This is one of the many galleries where students and faculty of Penn’s finearts and architecture programs exhibit their work. Located in Addams Hall, it hosts approximately four openings per semester.View More
The ocean’s secrets revealed at Camden’s riverfront aquarium
The fifth largest aquarium in the country, Adventure Aquarium features nearly 200,000 square feet of marine and wild life, including hippos, a hammerhead shark and more.View More
Feel the magic of the holiday season at Adventure Aquarium in Camden
Through December 30, 2016View More
Enjoy the magic of the holiday season during Adventure Aquarium’s Christmas Celebration. Get into the yuletide spirit with Scuba Santa and his elves, Rudolph the Red-Nosed Reindeer — and, of course, plenty of sharks, fish and sea turtles.
1948 by Paul Manship
To commemorate aviators who died in World War I, sculptor Paul Manship created an open bronze sphere that suggests the heavens and the earth, with intricate intertwined forms evoking the signs of the zodiac.View More
A fun, sophisticated store selling architecture books, unique designer gifts, and creative children’s toys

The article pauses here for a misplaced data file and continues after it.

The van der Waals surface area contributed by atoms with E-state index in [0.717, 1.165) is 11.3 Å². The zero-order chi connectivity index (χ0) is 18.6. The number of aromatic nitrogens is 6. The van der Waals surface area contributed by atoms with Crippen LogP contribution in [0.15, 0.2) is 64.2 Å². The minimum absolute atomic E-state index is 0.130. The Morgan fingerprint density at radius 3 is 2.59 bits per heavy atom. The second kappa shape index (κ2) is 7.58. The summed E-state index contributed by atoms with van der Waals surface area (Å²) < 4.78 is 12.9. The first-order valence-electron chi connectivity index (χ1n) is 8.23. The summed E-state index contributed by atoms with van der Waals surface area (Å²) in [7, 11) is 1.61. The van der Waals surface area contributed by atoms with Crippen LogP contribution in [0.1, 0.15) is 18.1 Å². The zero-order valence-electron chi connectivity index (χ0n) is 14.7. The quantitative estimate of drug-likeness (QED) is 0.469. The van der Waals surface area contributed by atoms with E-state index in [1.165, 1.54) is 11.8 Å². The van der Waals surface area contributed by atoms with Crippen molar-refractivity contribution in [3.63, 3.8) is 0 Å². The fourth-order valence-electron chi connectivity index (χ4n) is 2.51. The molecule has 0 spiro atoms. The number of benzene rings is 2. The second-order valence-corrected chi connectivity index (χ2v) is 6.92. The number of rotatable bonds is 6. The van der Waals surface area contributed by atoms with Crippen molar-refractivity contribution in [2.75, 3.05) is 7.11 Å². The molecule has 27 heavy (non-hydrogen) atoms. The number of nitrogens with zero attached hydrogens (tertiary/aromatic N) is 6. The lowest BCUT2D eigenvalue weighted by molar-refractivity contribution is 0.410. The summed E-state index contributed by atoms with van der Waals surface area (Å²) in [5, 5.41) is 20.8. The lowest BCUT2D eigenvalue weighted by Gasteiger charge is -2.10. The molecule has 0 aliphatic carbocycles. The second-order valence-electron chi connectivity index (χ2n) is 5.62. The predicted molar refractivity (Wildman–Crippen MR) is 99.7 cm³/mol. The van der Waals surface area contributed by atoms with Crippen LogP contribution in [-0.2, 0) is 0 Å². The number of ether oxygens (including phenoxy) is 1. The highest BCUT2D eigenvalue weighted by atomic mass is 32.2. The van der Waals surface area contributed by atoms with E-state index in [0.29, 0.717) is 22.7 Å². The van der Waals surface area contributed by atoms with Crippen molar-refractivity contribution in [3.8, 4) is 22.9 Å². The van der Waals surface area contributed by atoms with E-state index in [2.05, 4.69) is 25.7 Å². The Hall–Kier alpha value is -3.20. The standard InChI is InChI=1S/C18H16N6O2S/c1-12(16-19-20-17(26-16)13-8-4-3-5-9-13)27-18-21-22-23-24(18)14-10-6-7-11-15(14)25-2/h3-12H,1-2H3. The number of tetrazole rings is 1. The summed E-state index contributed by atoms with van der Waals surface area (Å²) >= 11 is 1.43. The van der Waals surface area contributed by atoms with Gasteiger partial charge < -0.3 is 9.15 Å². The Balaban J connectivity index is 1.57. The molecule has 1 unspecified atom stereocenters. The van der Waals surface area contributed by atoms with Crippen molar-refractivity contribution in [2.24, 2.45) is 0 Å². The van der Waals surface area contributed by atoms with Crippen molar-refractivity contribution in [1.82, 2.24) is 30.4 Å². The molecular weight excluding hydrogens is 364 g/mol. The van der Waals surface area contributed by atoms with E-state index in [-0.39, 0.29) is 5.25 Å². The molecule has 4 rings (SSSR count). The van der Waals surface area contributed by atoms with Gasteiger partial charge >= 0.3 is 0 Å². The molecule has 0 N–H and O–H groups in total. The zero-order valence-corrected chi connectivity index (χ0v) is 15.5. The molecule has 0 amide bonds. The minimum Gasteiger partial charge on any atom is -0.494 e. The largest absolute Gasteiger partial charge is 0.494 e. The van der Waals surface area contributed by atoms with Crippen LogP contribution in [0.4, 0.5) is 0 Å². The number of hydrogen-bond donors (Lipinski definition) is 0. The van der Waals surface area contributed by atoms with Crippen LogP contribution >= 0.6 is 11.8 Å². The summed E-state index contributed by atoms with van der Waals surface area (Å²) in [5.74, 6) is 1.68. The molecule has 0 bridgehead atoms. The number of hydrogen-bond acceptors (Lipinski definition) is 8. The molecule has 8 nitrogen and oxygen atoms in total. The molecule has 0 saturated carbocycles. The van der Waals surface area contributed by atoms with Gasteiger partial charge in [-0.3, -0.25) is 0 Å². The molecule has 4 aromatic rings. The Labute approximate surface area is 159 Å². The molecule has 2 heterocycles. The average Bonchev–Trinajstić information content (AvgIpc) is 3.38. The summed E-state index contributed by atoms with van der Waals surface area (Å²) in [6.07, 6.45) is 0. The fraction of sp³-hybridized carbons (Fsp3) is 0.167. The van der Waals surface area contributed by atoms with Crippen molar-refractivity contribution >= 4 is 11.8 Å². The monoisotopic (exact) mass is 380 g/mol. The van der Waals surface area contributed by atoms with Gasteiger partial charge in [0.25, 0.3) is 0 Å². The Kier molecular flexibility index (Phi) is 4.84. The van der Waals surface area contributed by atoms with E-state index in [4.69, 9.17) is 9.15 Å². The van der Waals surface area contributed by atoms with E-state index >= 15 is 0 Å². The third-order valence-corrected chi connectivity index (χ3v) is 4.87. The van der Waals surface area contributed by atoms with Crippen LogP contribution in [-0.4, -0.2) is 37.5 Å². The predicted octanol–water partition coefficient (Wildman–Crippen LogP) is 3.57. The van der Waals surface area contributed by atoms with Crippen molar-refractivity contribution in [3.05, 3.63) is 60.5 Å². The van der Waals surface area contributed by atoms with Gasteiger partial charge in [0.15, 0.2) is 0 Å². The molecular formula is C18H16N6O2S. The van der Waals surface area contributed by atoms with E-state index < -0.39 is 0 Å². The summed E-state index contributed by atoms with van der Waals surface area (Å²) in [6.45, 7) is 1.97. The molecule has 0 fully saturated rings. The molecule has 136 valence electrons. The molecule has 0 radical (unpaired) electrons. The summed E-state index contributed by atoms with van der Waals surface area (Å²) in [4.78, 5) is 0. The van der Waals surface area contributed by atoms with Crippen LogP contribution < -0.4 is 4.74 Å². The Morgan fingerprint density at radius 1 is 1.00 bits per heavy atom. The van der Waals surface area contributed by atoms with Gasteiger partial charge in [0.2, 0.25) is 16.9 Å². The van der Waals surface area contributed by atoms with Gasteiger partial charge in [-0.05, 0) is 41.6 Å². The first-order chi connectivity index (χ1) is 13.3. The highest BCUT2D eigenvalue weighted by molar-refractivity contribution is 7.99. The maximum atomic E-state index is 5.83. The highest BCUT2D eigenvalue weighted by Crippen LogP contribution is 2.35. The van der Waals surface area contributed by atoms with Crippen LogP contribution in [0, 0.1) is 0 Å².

The AIA Bookstore & Design Center is a recognized leader in architecture books, unique designer gifts, and creative children’s toys. The bookstore is operated by the Philadelphia Chapter of the American Institute of Architects, one of the oldest Chapters of the AIA.View More
1934 by J. Otto Schweizer
Finely detailed sculptures of African American military men cluster about an allegorical figure representing Justice, who holds symbols of Honor and Reward. Above, American eagles surround a torch of life. First placed in West Fairmount Park, this work was moved to a prominent position on the Parkway in 1994.View More
Jose Garces’ first Philadelphia restaurant
At Old City’s Amada, chef Jose Garces has created a grand tapas restaurant, complete with a wall of wooden sangria casks, cured hams and cheeses hanging over the main bar and a menu that ranges from traditional eats to modern take on Spanish fare.View More
Independent, art and foreign films screened in an iconic building
Ambler’s landmark movie theater has been recently renovated — and has more to offer film fans than everView More
The history of rotorcraft flight from the ground up